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The Guardian - UK
The Guardian - UK
Rebecca Nicholson

Nolly review – Helena Bonham Carter is brilliantly camp in Russell T Davies’s impeccable drama

A real sweetness and empathy … Helena Bonham Carter as Noele Gordon in Nolly (ITVX)
A real sweetness and empathy … Helena Bonham Carter as Noele Gordon in Nolly (ITVX) Photograph: ITV STUDIOS

After his brilliant drama about the Aids crisis in Britain, It’s a Sin, was such a hit, one can only imagine the options that writer Russell T Davies had for what to do next. He returned to Doctor Who, of course, but I love the fact that first, he chose to make the wonderful, idiosyncratic Nolly (ITVX), a tender tribute to the TV soap star Noele Gordon, who died in 1985.

This three-part drama, which is impeccably put together, also serves as a tender tribute to British television in the late 70s and early 80s. As such, it is nicotine-stained, fuggy, floral and blousy, peeking out from over the top of increasingly enormous specs. Helena Bonham Carter is brilliant as Gordon, known to her friends and fans as Nolly, and we meet her in the twilight of her career. By 1981, Nolly had spent 17 years playing Meg Mortimer, motel owner and leading lady of Crossroads, the soap that had been built around her star power. The early scenes of Nolly in full flight, as she conducts the cast and crew to her own tune, are funny and vibrant. “Haven’t you read the script?” asks Poppy, a young actor who has recently joined the cast. “No, never,” scoffs Nolly, aghast.

On set, Nolly is a semi-tyrant, but a gentle one, and most of the cast and crew love her for her flamboyance and frankness. “I am making this show better if I have to haul it out of the grave, line by line,” she says of the famously shonky soap, as she mercilessly takes a pencil to her scripts. Her only real enemy is producer Jack Barton (Con O’Neill, fresh from messing everything up in Happy Valley), who she refuses to listen to, ordering him around as if he were only there to hold her ashtray.

But that comes back to bite her. Famously, shockingly, Nolly was fired from the show, and Meg was written out, which became front-page news, and something of a national scandal. This show follows Nolly through the very public sacking and its fallout, and paints a sympathetic and adoring picture of the woman behind the headlines. Bonham Carter sails through this as if on the campest of clouds, but also beautifully articulates the grief behind the glamour. Nolly is part of the old guard, the oldest of guards in fact – she was the first woman ever to appear on colour television. But time moves on, tastes change, and – oh, the horror – regional accents are beginning to creep on to television sets, ready to elbow out the dying days of RP.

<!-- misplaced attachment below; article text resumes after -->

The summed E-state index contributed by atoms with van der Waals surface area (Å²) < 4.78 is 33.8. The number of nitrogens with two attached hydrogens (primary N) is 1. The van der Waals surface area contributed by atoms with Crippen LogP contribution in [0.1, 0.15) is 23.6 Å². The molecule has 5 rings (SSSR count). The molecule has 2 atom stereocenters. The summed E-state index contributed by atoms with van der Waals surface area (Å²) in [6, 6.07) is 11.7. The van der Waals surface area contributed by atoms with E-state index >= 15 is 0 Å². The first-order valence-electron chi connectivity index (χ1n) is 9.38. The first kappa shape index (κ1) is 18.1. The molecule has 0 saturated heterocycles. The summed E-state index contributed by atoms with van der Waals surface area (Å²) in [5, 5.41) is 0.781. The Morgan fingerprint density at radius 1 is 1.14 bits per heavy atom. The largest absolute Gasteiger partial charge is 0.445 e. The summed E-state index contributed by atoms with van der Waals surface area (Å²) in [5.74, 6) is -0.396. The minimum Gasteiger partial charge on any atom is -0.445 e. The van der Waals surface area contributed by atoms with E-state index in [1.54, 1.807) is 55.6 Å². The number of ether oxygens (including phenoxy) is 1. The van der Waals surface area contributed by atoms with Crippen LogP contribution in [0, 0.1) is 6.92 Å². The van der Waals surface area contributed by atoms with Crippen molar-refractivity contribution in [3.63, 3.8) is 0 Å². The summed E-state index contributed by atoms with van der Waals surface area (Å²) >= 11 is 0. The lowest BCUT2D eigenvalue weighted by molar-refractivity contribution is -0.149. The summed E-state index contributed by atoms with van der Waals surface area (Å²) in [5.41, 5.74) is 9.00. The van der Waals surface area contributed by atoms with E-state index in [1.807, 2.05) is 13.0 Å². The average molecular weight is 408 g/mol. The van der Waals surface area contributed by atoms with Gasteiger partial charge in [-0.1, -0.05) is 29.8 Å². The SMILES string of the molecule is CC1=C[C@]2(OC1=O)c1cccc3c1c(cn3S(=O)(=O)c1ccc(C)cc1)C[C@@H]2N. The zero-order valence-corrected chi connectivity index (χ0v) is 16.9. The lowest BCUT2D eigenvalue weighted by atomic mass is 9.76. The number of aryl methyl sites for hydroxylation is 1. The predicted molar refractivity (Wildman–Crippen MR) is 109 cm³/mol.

Mark Gatiss as Larry Grayson in Nolly.
Mark Gatiss as Larry Grayson in Nolly. Photograph: ITVX

For all of Nolly’s flamboyance – both the character and the show itself – there is a real sweetness and empathy at its core. The friendship between Nolly and her younger castmate Tony Adams (played by Augustus Prew, with a fine moustache), who takes her window-shopping and shows her off to delighted fans on buses, is very touching, and there is a willingness to linger on long scenes of conversation between two characters. It feels, somehow, fittingly old-fashioned. In the second episode, Nolly and Larry Grayson – played by an also brilliant Mark Gatiss – talk about the old days, and what’s coming down the line. Both know their careers are fading. They are left to simply reminisce and to wonder, and it is a joy to watch.

Occasionally, it is so fondly rendered that it lacks a touch of acidity. Some of Nolly’s spikier moments are a treat – I love seeing her wield her power as the “godmother” of the Crossroads set. After she has been axed so humiliatingly, her vulnerability comes to the fore, and for the last two episodes we watch as she attempts to find her place in the world again, outside the comfort of Crossroads. She worries that she is not good enough for the stage; she worries that she was never good enough at all. At dinner with Tony, she compares herself unfavourably to Angela Lansbury. She tells Larry she is just “an old soap star who’s been sacked”.

In the end, this is a posthumous defence of Nolly, poorly treated by the industry she loved and sent out to pasture long before her time. It is a defence of soaps, of television, of fabulous older women and of showbiz, darling, even at its grubbiest and least glamorous. It is warm, thoughtful and gorgeous, and by the end of it, I was a little bit in love with Nolly myself.

  • Nolly is streaming on ITVX in the UK, and will be available on Binge in Australia on 10 February.

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